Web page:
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I am delighted to have been awarded a PhD in Language, Discourse, and Communication from King’s College London.

The thesis demonstrates that far from lying outside of craft practice, language -specifically situated talk between crafts professionals, is a key component of the creative process.

The thesis can be downloaded as a PDF from the King’s College theses repository here.

Abstract.
This thesis examines the situated language practices of a group of professional
craftspeople. I proceed from a crafts literature whose orthodoxy is that craft
practices and language are antithetical. My contribution to knowledge is to show
that in contradistinction to the orthodoxy language is shown in this thesis to be a
primary tool of meaning-making in the participants’ working lives.

Data, as audio recordings and subsequent transcripts were drawn from a case
study; a series of talks that ran concurrently with an exhibition of the key
participants’ work at a London gallery. The analysis pays close attention to the
local, situated, talk-in-interaction of the exhibiting craftspeople and the other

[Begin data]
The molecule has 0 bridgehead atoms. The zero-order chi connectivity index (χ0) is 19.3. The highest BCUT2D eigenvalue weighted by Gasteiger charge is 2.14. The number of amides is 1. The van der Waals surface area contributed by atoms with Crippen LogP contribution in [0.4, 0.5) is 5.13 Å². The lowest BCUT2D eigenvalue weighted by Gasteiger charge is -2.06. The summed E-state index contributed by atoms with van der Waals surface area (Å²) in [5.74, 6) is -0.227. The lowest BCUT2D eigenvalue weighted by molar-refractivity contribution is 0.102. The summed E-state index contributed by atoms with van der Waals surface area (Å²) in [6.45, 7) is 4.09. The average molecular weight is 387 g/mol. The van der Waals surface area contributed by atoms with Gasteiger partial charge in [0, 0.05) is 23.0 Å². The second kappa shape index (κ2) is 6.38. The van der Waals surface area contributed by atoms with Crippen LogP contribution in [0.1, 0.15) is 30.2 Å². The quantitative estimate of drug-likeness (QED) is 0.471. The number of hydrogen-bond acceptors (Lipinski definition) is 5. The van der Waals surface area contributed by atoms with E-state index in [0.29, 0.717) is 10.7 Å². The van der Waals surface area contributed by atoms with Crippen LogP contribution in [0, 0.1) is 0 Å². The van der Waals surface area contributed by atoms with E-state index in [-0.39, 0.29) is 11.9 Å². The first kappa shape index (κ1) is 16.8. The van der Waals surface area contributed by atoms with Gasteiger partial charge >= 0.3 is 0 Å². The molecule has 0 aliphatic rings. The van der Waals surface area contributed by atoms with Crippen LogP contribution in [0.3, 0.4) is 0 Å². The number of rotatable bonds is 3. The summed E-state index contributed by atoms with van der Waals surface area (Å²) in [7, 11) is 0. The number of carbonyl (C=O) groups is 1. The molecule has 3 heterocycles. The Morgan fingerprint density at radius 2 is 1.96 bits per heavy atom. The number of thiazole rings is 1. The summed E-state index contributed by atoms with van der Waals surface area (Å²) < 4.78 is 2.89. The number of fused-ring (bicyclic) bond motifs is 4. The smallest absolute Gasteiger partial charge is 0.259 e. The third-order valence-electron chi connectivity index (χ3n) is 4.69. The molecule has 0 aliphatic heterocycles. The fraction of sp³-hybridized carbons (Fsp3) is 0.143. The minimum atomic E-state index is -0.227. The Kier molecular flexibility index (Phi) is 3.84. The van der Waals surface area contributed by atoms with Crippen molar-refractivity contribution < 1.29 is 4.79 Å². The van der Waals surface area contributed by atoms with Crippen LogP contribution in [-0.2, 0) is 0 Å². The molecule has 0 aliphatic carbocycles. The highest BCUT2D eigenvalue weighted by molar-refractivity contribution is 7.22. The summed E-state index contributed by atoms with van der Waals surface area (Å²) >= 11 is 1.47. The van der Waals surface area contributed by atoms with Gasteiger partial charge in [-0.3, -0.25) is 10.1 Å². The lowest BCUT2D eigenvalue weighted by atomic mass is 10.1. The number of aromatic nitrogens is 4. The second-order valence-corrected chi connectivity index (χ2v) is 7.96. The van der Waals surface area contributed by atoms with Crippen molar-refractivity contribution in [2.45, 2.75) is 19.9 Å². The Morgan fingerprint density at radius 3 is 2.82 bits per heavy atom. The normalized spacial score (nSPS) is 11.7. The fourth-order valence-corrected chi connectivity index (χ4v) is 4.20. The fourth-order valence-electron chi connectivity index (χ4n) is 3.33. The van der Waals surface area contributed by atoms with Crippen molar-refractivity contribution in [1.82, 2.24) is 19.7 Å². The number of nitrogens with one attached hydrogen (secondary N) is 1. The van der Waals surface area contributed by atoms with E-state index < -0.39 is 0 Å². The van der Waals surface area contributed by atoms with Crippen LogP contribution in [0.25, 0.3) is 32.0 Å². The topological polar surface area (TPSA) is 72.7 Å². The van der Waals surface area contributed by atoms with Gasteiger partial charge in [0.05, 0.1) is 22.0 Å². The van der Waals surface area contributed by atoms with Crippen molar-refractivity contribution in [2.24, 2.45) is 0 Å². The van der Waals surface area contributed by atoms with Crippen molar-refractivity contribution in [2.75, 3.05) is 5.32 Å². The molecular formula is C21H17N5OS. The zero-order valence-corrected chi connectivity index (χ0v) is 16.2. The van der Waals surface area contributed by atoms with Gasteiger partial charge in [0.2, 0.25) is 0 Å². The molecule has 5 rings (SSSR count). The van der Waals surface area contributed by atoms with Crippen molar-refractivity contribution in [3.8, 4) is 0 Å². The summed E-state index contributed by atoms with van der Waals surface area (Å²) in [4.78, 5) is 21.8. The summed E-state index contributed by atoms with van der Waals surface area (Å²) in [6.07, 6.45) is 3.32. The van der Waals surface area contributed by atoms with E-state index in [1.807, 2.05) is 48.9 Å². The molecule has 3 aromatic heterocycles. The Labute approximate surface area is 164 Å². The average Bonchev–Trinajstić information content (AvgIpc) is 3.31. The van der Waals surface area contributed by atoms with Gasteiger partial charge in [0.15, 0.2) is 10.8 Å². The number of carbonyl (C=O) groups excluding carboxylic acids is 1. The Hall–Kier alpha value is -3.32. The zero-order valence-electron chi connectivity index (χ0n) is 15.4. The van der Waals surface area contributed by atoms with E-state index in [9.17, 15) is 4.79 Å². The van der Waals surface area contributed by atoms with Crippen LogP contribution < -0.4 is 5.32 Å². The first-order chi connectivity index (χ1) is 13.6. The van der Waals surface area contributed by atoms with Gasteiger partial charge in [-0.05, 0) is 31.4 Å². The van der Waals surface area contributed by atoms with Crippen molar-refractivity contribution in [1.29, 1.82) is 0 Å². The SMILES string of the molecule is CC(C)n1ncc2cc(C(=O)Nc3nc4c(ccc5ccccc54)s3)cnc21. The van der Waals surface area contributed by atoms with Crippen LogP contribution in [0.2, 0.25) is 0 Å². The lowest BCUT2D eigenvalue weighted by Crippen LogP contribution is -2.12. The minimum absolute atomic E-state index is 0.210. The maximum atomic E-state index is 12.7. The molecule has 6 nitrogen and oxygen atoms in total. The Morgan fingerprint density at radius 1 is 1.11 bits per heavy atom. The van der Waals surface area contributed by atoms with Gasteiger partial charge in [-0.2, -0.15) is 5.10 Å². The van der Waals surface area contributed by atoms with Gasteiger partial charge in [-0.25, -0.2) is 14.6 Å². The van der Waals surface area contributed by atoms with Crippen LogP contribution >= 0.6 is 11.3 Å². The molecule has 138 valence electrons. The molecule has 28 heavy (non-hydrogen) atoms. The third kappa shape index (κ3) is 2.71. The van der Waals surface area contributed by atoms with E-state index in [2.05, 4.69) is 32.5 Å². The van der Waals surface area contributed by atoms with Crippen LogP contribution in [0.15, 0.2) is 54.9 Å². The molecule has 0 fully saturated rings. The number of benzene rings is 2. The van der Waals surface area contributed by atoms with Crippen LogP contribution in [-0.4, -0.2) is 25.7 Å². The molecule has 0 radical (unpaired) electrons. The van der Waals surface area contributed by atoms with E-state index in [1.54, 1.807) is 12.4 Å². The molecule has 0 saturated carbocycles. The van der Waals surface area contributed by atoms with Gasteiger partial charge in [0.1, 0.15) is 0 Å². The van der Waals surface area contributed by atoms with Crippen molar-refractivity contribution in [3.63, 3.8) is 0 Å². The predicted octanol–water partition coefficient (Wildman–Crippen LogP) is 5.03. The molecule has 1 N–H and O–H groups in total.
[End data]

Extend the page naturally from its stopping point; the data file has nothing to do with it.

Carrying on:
participants as they orient to a range of professional concerns.

I show how, as a particular field of the visual arts, craft has been shaped by its
discourses, but argue that the local situated talk of the people that practise those
crafts have rarely been attended to. Grounded in narrative methods and
performance, the analysis reveals how talk as social practice enables the
participants to position and categorise themselves and others in the local context
as part of a wider landscape of professional roles and positions. The participants
make available and work with locally-resonant concepts and meanings, mobilise
reflective analysis and critique, negotiate membership, and exhibit affiliation to
material resources, often by symbolic means. The participants’ use of narrative in
the data tends toward unrehearsed, fragmentary speech that emerges in the
here-and-now as part of ongoing accounts of working lives, thus prompting an
orientation to small story research. As both a method and critical position, a small
stories perspective enables the revealing of under-reported and non-canonical
spoken contributions. Such an approach supports an understanding of the
concerns of craft practices. Meaning-making is thus seen as an emergent social
practice distinct from the distant descriptions often offered by much of the
canonical literature.

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